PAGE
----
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  • Posted By: summertime
  • Date Posted: 06/22/2011
  • Category: History
  • Words: 1715
  • Pages: 7
  • Views: 893
  • Rank: 763

Accidental Colonization versus Deliberate Navigation, Debate of Discover in the Pacific Ocean

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Accidental Colonization versus Deliberate Navigation, Debate of Discover in the Pacific Ocean

Andrew Sharp claims in his Ancient Voyagers in the Pacific published in 1956 that the Pacific Islanders did not possess the necessary navigational and sailing technology to deliberately navigate the distances between islands of the Pacific when colonizing these islands. He claims colonization was random and accidental. However, more recent studies from 1972 on of Pacific navigation suggest deliberate navigation and colonization was possible and did take place. These studies have been supported by reenactments of voyages, computer simulations, and newly acquired information regarding preparation for distant voyages.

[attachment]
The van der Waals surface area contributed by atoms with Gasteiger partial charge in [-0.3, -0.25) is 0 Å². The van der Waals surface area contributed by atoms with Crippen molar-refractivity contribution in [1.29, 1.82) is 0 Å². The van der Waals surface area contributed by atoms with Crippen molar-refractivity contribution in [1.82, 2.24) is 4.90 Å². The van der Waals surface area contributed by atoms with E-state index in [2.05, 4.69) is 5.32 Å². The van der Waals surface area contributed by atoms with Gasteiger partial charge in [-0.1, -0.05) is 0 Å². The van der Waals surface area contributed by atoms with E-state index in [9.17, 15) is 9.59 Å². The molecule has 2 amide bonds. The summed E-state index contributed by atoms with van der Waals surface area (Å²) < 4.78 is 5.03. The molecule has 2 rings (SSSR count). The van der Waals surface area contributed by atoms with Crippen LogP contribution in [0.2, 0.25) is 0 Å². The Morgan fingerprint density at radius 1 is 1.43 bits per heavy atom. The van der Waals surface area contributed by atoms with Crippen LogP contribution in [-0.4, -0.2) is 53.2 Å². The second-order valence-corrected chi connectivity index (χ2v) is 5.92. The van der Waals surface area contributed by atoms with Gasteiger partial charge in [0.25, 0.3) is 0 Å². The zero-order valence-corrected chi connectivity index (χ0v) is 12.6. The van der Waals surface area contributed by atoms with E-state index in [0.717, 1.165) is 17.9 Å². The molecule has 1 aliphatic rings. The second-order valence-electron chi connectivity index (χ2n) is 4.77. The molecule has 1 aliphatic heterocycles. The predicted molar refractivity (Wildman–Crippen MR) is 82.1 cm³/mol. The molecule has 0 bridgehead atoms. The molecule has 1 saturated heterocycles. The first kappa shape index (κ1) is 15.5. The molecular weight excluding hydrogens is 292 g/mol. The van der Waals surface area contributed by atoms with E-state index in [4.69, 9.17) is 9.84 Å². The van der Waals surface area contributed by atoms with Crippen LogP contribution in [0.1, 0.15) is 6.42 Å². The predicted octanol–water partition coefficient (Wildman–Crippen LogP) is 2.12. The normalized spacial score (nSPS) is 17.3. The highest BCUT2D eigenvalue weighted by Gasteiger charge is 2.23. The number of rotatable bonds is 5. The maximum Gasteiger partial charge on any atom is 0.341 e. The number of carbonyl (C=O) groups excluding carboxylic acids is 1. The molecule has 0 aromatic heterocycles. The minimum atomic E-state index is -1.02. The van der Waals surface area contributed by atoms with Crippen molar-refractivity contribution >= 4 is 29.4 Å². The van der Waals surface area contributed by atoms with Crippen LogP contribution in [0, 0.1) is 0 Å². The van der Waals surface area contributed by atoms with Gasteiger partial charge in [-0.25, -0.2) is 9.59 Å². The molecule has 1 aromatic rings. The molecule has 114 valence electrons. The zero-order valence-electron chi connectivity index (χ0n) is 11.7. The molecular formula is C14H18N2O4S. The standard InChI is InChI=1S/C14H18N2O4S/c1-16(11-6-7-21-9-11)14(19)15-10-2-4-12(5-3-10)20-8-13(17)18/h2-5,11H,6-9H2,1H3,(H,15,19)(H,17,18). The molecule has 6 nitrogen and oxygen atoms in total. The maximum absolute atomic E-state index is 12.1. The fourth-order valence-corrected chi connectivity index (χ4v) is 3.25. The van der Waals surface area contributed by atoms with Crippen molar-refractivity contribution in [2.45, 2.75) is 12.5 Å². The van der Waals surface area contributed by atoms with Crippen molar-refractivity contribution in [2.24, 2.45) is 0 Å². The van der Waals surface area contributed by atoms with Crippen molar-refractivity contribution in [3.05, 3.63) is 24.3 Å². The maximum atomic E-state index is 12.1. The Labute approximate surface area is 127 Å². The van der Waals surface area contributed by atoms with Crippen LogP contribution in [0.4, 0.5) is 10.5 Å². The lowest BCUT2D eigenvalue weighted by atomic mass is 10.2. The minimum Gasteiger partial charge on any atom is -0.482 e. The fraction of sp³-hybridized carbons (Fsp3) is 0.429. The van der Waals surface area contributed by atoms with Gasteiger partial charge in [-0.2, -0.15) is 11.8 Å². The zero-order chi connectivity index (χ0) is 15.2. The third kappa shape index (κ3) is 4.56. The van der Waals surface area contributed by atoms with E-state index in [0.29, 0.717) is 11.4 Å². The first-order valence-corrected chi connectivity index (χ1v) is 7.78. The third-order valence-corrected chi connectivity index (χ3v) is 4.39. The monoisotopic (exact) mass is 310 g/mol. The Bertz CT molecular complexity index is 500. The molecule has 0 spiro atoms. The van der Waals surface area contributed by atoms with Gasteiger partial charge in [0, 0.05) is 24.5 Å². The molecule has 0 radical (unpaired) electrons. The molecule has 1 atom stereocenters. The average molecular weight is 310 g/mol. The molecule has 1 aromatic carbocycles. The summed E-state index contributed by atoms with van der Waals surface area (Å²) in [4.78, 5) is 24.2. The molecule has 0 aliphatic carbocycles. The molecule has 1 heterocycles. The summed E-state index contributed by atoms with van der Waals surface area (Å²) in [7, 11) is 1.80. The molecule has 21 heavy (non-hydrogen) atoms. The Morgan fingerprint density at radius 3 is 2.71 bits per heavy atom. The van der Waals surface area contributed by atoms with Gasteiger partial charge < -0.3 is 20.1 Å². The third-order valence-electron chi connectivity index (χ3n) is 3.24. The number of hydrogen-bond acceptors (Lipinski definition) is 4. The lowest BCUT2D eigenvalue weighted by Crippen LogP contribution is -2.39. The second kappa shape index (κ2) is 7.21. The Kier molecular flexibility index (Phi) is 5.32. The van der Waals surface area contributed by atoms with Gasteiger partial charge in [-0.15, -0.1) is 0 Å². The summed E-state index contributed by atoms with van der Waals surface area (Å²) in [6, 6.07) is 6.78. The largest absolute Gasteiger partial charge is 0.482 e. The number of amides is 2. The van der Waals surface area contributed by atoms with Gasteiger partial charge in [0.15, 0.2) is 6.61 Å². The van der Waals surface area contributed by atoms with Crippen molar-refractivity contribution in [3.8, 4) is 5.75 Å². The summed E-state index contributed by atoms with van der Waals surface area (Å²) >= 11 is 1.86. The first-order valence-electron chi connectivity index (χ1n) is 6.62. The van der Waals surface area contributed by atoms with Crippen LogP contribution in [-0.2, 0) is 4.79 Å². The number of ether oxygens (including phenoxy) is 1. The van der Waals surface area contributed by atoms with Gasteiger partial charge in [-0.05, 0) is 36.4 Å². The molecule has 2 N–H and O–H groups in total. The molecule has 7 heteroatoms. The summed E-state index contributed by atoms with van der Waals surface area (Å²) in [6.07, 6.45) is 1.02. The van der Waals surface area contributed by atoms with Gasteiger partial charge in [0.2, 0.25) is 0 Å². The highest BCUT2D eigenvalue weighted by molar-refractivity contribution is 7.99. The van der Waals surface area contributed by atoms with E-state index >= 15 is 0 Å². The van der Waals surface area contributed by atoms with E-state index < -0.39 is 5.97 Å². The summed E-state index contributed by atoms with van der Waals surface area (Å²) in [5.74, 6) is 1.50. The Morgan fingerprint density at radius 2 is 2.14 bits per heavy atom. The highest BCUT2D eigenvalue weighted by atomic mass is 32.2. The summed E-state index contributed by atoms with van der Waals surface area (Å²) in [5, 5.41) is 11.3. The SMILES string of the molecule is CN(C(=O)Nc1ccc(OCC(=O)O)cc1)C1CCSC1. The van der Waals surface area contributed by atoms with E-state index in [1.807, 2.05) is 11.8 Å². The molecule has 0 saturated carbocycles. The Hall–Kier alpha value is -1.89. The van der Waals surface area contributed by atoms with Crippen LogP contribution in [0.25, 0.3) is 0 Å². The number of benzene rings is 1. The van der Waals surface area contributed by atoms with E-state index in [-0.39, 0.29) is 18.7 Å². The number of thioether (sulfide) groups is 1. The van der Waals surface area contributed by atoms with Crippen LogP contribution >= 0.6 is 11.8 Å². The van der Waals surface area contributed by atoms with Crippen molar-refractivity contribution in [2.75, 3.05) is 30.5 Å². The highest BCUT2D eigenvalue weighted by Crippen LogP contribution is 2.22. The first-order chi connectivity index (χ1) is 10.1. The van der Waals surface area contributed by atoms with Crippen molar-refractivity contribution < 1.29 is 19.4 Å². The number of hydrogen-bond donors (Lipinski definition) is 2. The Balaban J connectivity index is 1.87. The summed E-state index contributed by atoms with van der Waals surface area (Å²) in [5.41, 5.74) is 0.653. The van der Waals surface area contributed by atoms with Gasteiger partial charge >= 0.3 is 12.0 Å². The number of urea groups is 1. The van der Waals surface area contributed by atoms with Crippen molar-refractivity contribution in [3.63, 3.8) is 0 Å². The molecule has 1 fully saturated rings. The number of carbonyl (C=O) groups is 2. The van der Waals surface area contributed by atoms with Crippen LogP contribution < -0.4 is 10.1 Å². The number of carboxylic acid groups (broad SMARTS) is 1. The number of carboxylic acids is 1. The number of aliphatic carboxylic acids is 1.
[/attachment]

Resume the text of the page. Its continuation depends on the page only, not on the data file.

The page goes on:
Andrew Sharp supports his claim of accidental colonization by citing numerous examples of lost voyagers landing on populated islands, their testimony or second hand information recorded by Captain Cook. Sharp claims the only distant voyages were confined to "Western Polynesia-Fiji and the Tahiti-Tuamotu archipelago" (Sharp 1956:2). He states that the longest offshore voyages made without landing on intermediate islands included distances of up to three hundred miles, separating Tonga, Fiji, Samoa, Rotuma and the Ellice Islands, and distances up to two-hundred and thirty miles, separating Tahiti from the Tuamotu islands. Sharp refers to an account by Captain Cook's interpreter, Omai, who discovered three of his own countrymen from Tahiti, who landed on Atiu, six hundred miles away. They were the sole survivors of twenty people, blown off course in a sudden gale while attempting to voyage from Tahiti to Raiatea, one hundred miles away. Sharp relies on generalizations given in Cook's logs referring to colonization of the remote islands of Polynesia. Cook refers to the accidental voyage to Atiu stating "this will serve to explain, better than a thousand conjectures of speculative reason, how the detached parts of the earth, and in particular, how the South Seas, may have been peopled; especially those that lie remote from any inhabited continent, or ...

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